Trade simplification may be the next frontier. The vast majority of global trade today is still conducted on a paper-based system established in the nineteenth century. These processes are in desperate need of digitisation, which would not only radically increase efficiency but would also help reduce the incidence of fraud in global trade.

Parties willing to participate in the digitisation of trade processes could agree to do so by committing to ambitious timelines and implementing measures to ensure maximal alignment of technologies. Advanced economies could support emerging economies in the development and implementation of such technologies, ensuring the economic benefits of trade simplification are distributed widely.

The WTO Trade Facilitation Agreement (TFA), which was agreed in 2014 and came into force in 2017 after being ratified by two-thirds of WTO members, is designed to achieve these sorts of reforms. It could be accelerated with plurilateral agreements signed by a subset of parties and targeted at simplifying trade in specific areas.

Duplicative processes between countries—and within them—slow down trade and increase its cost. Australia’s Simplified Trade System Taskforce, whose goal is to establish a Single Trade Window in accordance with commitments contained in the TFA, found that Australian trade involves 29 different government agencies, 200 regulations, and 145 ICT systems. That is a huge amount of complexity and redundancy, especially considering those counts measure only the Australian-side of the import-export equation, and it also represents a huge opportunity for improvement.

Why should one country’s export customs data not be transferred directly across borders to become another’s import customs data? Digital technologies are more than capable of making this possible. A fully integrated, digitised, multijurisdictional trade system is certainly achievable. But such a system could not be established immediately—certainly not at scale. Plurilateral commitments entered into by a handful of countries could realise this ambition in an incremental way, with a gradual increase in the number of participating parties being brought into the system. This is just one example of a potential pathway to freer trade for the willing.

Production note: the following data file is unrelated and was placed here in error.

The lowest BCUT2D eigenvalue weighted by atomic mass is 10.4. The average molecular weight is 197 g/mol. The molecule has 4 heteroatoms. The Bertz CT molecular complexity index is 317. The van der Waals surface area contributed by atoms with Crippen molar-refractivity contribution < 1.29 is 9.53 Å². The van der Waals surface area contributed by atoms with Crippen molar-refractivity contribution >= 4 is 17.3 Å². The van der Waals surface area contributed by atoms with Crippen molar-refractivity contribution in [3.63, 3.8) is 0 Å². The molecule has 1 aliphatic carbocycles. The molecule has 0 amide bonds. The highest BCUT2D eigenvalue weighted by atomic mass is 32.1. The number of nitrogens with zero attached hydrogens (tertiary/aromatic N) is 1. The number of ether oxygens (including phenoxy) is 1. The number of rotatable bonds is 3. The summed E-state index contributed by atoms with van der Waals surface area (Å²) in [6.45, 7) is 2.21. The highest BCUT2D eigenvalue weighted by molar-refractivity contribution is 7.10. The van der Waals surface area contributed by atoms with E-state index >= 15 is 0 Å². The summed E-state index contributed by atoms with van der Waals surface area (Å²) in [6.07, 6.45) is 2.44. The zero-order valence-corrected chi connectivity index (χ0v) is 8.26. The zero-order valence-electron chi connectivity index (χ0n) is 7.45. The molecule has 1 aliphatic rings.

Geographic and diplomatic conditions combine to make Australia a nexus between the West and the Asia-Pacific region. Australia is uniquely positioned to open new directions for free trade in a fragmenting world.

Dr Craig Emerson is an eminent economist with 35 years of experience in public policy, politics and public service. He is managing director of Emerson Economics, director of the APEC Study Centre at RMIT University, visiting fellow at the ANU and adjunct professor at Victoria University’s College of Business.

This article is published under a Creative Commons Licence and may be republished with attribution.